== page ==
Wild Honey at Sofitel St James in London
Wild Honey is a Michelin-starred hotel restaurant that delivers all the sparkle and magic of its independent roots with the assurance of a grande dame. Olivia Palamountain reporting
Anyone who has lived in London for over a decade will have heard of the original Wild Honey in Mayfair. One of chef Anthony Demetre’s few successful restaurants (Arbutus, Putney Bridge, Les Deux Salons), it has put a unique spin on the elegant yet affordable French cuisine that has been the toast of the town for around 12 years.
His new incarnation, St James wild honeylaunched in spring 2019 at the five-star Sofitel hotel on Waterloo Place, including a 16-seat private dining room and a bar adjoining the Sofitel’s St James Bar.
The intriguing decision to become a hotel restaurant was skilfully refined thanks to the restaurant’s striking position on an impressive corner site that boasts its own entrance, unbranded Sofitel and full of independent spirit.That’s not to say an affiliation with the Parisian luxury hotel brand is anything but a good thing, rather than in London it took us longer to embrace the I do not know what catering at the hotel.
However, thanks to a host of exciting openings, such as NoMad’s restaurant, Sally Abé’s Pem at Conrad London St James and Davies and Brook at Claridges, the tables have definitely turned.Wild Honey is making waves in this forgotten corner of St James, with a distinctive modern European menu that combines classic French techniques with fine British seasonal produce, backed by excellent service – no wonder it’s been the proud recipient of a Michelin star in this year’s guide.
“It is the greatest honor to have received a Michelin star again today,” said Anthony Demetre. “This star is a testament to the entire team’s dedication to delivering excellence to every guest who dines at Wild Honey…and the feeling of earning the star is unparalleled in the culinary world. What makes me so happy is the fact that this is a first for many members of the young team at Wild Honey and I couldn’t be prouder. The dedication, passion, loyalty and hard work put into what has been a truly trying year has been immeasurable.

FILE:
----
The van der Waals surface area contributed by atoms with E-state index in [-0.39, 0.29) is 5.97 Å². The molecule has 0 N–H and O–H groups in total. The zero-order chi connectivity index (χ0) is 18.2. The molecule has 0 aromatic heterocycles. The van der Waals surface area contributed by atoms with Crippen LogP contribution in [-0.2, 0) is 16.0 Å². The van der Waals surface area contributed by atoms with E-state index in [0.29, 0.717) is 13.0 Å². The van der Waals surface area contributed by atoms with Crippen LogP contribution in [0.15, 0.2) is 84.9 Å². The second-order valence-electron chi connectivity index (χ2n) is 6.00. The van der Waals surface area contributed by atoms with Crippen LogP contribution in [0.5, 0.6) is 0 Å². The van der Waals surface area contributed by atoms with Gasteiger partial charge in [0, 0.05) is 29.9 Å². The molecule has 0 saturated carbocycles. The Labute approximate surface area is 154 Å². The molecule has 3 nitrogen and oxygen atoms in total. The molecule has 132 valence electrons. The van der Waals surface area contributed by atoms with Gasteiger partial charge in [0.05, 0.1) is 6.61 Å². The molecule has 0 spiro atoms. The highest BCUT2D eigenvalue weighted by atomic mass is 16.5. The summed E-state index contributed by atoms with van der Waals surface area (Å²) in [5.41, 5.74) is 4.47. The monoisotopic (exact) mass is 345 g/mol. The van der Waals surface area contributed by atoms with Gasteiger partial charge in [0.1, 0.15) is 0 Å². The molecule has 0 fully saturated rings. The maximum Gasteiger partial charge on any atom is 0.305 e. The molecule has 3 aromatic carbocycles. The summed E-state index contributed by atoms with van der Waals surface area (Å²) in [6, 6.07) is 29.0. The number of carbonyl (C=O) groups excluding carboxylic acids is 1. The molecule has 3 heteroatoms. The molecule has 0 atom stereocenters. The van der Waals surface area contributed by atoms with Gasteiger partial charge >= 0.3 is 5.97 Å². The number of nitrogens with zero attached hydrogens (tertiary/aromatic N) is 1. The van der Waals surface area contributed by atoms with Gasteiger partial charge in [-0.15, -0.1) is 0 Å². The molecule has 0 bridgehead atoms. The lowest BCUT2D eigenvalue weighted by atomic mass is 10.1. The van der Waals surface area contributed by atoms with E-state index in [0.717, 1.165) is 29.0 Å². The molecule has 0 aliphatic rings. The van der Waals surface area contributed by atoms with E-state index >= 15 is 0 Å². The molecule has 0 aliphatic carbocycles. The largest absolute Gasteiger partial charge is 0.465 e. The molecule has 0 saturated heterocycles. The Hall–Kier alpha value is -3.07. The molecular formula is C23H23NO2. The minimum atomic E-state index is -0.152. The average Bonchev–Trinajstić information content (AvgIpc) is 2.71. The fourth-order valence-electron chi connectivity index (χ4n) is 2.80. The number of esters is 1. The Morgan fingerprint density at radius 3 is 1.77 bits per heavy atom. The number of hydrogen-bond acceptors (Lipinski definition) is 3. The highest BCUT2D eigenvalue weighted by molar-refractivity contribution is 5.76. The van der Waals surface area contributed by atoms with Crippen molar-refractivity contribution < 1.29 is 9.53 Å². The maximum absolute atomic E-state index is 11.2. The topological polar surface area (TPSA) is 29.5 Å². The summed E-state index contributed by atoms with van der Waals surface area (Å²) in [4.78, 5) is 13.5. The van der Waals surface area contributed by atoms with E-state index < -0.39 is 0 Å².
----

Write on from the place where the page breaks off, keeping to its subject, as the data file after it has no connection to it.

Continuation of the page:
When Globetrender visited, Wild Honey couldn’t have been more worthy of this coveted star. First impressions are undoubtedly glamorous, thanks to the high ceilings of this 1920s former army bank branch, though fostering a sense of privacy in this cavernous space was clearly more of a challenge.We started with a martini accompanied by glorious lace-and-fennel finocchiona wafers – the casual foil to a more cheffy snack of cheese croquettes – and brainstormed a menu designed to delight, with each section offering just three or four stellar options.A wild mushroom tart, wild mushroom fricassee and hazelnut sabayon followed, along with an unusual offering of crispy slow-cooked chicken, with hand-cut macaroni, black winter truffles and truffle sauce. .
The latter is likely to be a crowd-pleaser, but did me no favors: a refined children’s tea, it was revealed by an unsuspecting mushroom pie, a dreamy little sexpot from an entree that belies its humble name.As one would hope from its name, this restaurant does indeed have its own honey, presented with originality in a main course of Welsh Denbighshire lamb, roasted sand carrots, January king cabbage and ricotta. of fresh sheep. Not only did that touch of honey enhance the natural sweetness of the meat, but it took this dish out of Sunday roast territory and into fine dining.
The Isle of Gigha halibut with its distinctive-sounding ‘Shetland mussel jam’ was another triumph, a generous fillet of pearly meat perfectly cooked, offset by a herb vinaigrette. In a world where pescatarian dishes are too often seen as a “light” option, I’m happy to report that healthy appetites won’t feel harmed by this choice.There was no dessert to be confused with something light. A huge tarte tatin serving up to four people, it was impossible not to order. Why? According to the team, it was this classic that helped seal the deal on this star – a total no-brainer, then, and one of my best decisions of the whole year.Beautiful, the tarte tatin was presented in its mold with panache, all plump and shiny apples and mahogany lacquered caramel, before being served a table with an extra lick sauce and a cloud of fresh cream: heaven. If ever there was a reminder not to reinvent the wheel, this was it.
It’s worth nothing that everything you don’t finish is packed up to take home, no questions asked. With that in mind, don’t feel like you have to finish it all in one sitting – although the fabulous staff won’t judge you if you do.